May 3, 2010 in Employee Drug Testing Information
Adulteration is the intentional tampering with a urine sample by the donor to avoid detection of illicit drug use. Successful adulteration produces a false-negative drug test result.
Adulterants have often been used to mask the presence of an illicit drug and thus cheat a drug test. Because most urine collection procedures do not involve direct supervision, it is possible to add adulterants after specimen collection. Household chemicals, such as bleach, acid, vinegar, lemon juice, eye drops and table salt are routinely used to beat drug tests. These agents can cause false negative test results from the immunoassays used in urine drugs of abuse testing. However, specimen integrity tests can detect the presence of such adulterants because of altered pH, specific gravity and/or temperature.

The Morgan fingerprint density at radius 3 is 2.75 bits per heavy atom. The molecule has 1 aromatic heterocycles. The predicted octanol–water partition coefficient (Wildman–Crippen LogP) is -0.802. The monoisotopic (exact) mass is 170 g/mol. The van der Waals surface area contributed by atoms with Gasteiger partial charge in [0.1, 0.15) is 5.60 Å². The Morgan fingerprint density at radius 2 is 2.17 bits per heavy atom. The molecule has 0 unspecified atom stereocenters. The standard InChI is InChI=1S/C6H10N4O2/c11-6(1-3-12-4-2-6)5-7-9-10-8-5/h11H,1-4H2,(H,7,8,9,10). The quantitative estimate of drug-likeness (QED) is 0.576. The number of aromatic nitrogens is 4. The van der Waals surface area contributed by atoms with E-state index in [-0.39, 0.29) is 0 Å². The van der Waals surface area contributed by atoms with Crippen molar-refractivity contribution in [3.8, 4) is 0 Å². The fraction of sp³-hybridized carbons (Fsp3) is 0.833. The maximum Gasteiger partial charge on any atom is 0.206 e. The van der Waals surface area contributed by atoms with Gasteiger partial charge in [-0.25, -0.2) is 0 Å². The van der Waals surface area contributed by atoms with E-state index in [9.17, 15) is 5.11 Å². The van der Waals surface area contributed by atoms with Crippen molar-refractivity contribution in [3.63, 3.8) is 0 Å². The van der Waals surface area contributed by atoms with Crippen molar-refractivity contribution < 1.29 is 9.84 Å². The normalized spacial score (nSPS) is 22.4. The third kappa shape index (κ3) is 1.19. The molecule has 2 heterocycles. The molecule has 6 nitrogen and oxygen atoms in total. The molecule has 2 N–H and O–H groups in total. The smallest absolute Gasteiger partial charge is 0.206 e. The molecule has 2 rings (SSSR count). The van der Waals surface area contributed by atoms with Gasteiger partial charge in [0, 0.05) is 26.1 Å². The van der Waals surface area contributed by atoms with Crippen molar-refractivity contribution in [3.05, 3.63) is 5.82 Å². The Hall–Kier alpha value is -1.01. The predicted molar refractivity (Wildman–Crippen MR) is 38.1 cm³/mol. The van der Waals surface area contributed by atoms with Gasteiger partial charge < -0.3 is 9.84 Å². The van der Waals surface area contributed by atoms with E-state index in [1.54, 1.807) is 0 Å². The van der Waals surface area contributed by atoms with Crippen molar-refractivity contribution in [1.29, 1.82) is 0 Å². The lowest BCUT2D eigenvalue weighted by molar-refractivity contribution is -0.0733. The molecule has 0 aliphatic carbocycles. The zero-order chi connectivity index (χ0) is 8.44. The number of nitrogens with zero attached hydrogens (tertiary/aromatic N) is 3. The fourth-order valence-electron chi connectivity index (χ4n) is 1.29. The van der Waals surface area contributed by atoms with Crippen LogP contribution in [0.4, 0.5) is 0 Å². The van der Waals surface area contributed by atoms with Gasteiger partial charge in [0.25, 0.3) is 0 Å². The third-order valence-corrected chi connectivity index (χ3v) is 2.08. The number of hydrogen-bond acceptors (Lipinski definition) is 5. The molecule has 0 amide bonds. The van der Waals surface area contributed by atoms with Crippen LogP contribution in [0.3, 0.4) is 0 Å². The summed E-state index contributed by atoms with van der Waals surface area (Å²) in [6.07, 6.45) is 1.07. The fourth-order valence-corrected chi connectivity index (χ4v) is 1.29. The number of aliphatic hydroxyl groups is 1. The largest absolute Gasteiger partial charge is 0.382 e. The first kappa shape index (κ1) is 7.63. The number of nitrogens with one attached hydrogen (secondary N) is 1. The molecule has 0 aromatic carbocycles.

More recently, commercial adulterants with names like Stealth, Klear and Urine Luck have become available on the Internet. These adulterants, when added to urine, can cause false negative results in drugs-of-abuse immunoassays, as well as in some gas chromatography/mass spectrometry (GC/MS) confirmation tests. These commercial adulterants some times cannot be detected by routine specimen integrity testing. Recently, however, spot tests have been described to detect these adulterants.